Skydiving Company Lands $664,000 in Fines for FAA Safety Violations
The Federal Aviation Administration (FAA) is proposing a $664,000 civil penalty against William C. Dause, doing business as The Parachute Center of Acampo, Calif., for allegedly failing to perform required aircraft parts replacements and failing to comply with safety directives.
“Putting parachutists at risk by neglecting to follow safety procedures is unacceptable,” said U.S. Transportation Secretary Ray LaHood. “We expect aircraft operators to comply with our safety rules and will take enforcement action when they do not.”
FAA alleges that The Parachute Center operated a DeHavilland DHC-6 Twin Otter when critical parts were well past their life limits and without inspecting portions of the wings for corrosion.
In all, FAA alleges that The Parachute Center operated the aircraft on approximately 2,121 flights between March 21, 2008, and Nov. 4, 2009, with elevator control cables that were overdue for replacement and when the plane was not in compliance with Airworthiness Directives requiring visual inspections of the wing main spar, lower spar cap extensions, and wing support strut for possible corrosion.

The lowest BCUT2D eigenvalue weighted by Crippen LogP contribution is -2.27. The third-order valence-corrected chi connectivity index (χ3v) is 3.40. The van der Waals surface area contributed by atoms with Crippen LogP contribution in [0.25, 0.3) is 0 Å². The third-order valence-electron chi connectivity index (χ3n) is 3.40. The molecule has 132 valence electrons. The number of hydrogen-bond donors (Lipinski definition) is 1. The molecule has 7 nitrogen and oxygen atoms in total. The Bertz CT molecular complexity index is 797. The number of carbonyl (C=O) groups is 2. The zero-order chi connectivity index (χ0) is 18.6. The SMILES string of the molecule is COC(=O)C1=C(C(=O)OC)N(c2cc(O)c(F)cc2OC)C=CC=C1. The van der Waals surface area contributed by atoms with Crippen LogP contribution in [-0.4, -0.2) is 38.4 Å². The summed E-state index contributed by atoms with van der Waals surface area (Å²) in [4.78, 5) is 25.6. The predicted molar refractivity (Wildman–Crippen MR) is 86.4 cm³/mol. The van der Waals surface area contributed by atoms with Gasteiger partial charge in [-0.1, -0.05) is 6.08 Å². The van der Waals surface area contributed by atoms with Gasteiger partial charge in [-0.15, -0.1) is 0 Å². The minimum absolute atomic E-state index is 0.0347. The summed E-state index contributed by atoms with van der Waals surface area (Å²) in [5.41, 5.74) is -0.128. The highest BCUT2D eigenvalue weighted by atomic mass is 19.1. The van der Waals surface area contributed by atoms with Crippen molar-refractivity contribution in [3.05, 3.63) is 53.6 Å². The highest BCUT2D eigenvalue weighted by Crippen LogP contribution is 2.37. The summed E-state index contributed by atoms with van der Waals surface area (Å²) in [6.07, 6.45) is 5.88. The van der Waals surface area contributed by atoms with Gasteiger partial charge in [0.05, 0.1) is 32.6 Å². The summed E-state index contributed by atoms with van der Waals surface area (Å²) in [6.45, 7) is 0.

FAA also alleges that the company operated the aircraft on at least 500 flights between April 16, 2009, and Nov. 4, 2009, with aileron control cables that were overdue for replacement.
“Passengers and crew have to be able to trust that an operator has done the right thing and has complied with all the rules,” said FAA Administrator Randy Babbitt. “Safety and compliance are the right choices, every time.”
According to the company’s website, The Parachute Center offers individual and team skydiving training, and has been in business since 1964.
The Parachute Center has 30 days from receipt of the FAA’s enforcement letter to respond to the agency.